The largest use for copper is in construction, and it is also used in consumer products, including automobiles, appliances and electronics, and plays a key role in information and communications technologies. Some executives at the mine we visited were optimistic that there would be strong economic recovery in the United States and Europe, and estimated demand growth in China would be about 3% in 2016.3 They expected that copper used in automobile manufacturing and electric grids would increase the demand for copper cables, offsetting the weak housing market demands. A scarcity of scrap copper was another factor they saw limiting the supply and potentially boosting prices. Also, with copper prices low, the incentive for mining companies around the world to start new mines has declined, which will also eventually impact supply. Nevertheless, the copper company’s profits were under pressure in view of the low mineral prices.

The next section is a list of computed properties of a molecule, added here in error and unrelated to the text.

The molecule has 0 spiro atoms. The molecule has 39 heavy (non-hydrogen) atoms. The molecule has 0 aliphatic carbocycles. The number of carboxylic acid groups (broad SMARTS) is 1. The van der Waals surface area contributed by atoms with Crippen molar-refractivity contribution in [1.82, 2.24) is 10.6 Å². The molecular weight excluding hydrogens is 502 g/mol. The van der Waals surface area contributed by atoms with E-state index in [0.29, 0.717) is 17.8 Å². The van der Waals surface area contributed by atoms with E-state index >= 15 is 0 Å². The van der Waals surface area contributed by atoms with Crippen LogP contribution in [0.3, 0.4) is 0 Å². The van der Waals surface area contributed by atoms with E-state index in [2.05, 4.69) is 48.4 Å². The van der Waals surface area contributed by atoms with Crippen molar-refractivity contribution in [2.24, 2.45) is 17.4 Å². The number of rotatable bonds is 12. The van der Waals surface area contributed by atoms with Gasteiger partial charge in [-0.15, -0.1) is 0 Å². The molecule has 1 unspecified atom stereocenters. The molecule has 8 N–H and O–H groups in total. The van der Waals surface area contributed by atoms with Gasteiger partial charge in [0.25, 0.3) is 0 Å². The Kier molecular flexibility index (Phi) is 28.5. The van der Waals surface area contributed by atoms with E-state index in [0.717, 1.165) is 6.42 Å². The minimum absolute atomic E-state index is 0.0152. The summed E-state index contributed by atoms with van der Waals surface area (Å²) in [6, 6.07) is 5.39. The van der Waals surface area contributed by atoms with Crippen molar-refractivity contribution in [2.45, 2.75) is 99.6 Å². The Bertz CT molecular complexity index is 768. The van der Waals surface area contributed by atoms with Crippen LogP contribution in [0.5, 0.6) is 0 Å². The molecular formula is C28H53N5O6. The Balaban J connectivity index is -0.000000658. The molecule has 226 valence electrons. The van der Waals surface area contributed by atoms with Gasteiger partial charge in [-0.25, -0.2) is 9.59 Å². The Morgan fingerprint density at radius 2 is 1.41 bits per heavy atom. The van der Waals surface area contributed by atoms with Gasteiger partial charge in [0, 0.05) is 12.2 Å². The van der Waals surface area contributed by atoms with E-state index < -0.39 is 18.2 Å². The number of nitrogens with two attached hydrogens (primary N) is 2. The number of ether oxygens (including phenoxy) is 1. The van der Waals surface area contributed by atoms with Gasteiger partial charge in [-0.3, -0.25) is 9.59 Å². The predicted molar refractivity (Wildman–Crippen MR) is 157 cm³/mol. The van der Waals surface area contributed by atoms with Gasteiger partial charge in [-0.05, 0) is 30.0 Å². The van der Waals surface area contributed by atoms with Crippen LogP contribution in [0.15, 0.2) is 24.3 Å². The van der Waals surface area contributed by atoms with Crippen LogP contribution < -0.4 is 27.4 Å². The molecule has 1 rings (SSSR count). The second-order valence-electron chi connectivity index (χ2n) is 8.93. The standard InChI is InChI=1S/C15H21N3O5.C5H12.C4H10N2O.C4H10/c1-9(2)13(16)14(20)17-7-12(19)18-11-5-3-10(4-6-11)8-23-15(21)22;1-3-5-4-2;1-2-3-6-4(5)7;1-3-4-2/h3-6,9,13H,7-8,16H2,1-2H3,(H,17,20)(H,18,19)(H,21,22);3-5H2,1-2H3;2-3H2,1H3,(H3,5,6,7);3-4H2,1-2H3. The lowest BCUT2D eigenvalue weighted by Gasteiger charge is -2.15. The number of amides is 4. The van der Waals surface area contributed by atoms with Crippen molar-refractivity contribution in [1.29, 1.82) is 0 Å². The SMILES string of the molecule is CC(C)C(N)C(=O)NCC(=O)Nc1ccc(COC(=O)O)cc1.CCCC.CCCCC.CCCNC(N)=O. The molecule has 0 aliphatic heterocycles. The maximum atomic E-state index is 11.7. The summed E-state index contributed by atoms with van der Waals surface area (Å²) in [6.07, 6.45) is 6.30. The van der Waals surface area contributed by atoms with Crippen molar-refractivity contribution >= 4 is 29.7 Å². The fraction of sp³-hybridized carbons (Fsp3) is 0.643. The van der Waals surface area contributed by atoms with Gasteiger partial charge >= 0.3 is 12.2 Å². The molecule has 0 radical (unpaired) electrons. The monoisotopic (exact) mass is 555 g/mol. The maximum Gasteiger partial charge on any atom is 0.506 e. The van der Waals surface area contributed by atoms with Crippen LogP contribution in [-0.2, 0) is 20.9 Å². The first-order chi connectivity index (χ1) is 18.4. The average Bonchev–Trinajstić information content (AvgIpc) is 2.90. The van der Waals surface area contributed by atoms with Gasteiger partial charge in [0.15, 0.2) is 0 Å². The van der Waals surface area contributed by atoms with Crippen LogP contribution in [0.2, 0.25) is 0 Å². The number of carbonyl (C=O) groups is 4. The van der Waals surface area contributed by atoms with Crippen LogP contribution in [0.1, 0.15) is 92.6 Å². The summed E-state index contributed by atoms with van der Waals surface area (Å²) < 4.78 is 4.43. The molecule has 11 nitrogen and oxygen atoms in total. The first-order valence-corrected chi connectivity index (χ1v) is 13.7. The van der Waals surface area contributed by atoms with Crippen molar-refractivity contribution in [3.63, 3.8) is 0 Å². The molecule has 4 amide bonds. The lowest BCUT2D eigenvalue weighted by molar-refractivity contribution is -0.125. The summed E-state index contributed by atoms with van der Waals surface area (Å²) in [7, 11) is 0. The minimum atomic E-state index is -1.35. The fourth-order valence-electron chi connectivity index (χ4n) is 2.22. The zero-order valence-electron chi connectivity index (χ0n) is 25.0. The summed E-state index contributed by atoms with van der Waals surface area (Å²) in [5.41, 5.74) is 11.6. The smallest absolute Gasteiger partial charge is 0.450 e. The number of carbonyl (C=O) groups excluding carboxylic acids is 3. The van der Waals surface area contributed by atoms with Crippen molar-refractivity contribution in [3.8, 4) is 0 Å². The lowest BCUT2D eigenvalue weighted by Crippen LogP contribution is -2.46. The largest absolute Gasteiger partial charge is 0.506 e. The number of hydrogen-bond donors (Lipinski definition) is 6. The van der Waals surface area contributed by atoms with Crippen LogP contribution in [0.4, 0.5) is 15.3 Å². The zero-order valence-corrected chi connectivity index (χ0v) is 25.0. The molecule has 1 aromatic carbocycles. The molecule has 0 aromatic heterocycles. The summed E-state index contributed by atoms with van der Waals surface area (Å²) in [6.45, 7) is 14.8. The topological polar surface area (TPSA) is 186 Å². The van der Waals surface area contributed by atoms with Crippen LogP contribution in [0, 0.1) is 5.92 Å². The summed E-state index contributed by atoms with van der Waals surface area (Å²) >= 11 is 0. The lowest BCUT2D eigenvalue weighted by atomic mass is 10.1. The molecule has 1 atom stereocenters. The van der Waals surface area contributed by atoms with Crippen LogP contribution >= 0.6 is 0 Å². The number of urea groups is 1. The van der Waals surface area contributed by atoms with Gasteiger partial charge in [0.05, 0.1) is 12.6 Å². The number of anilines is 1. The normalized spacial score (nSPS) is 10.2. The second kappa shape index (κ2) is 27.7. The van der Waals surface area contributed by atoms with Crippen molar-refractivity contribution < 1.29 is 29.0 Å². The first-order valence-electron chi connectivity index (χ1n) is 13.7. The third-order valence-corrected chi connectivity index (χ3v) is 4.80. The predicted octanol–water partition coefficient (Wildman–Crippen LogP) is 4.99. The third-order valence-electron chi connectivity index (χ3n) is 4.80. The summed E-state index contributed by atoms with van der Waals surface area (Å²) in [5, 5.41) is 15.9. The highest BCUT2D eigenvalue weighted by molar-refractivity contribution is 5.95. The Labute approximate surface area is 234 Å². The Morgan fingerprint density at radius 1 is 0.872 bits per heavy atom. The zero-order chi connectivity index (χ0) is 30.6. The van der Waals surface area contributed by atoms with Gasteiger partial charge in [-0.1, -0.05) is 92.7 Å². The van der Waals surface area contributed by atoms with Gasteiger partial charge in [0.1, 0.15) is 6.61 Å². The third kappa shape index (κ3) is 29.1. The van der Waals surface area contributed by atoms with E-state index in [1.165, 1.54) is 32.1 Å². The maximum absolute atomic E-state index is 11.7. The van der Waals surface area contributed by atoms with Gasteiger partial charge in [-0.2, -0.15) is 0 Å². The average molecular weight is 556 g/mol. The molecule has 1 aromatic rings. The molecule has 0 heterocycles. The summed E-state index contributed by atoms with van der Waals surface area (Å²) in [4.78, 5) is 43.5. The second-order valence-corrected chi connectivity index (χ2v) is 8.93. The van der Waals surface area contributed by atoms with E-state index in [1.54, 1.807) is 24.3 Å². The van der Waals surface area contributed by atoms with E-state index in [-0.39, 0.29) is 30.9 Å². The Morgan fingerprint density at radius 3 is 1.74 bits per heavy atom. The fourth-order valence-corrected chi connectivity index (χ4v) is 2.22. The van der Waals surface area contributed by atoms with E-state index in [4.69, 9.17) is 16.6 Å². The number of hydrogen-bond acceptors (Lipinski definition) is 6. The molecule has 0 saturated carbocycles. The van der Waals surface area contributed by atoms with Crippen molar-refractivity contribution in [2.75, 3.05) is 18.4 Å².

The environmental impact of the mine was a topic of intense discussion in the country and among the mine executives. Any expansion was subject to environmental impact assessment studies and had to be approved by the Peruvian Ministry of Energy and Mining, and consultants were hired to study surface and underground water resources. We learned that Peru’s Agency for Environmental Assessment and Enforcement seemed diligent in inspecting the mines, citing infractions and levying fines for environmental transgressions. There have been cases in other countries where acid spills resulted in companies paying out tens of millions dollars in compensation to victims, along with other remedial actions. Accidents, and subsequent litigation, is clearly a risk in the mining industry.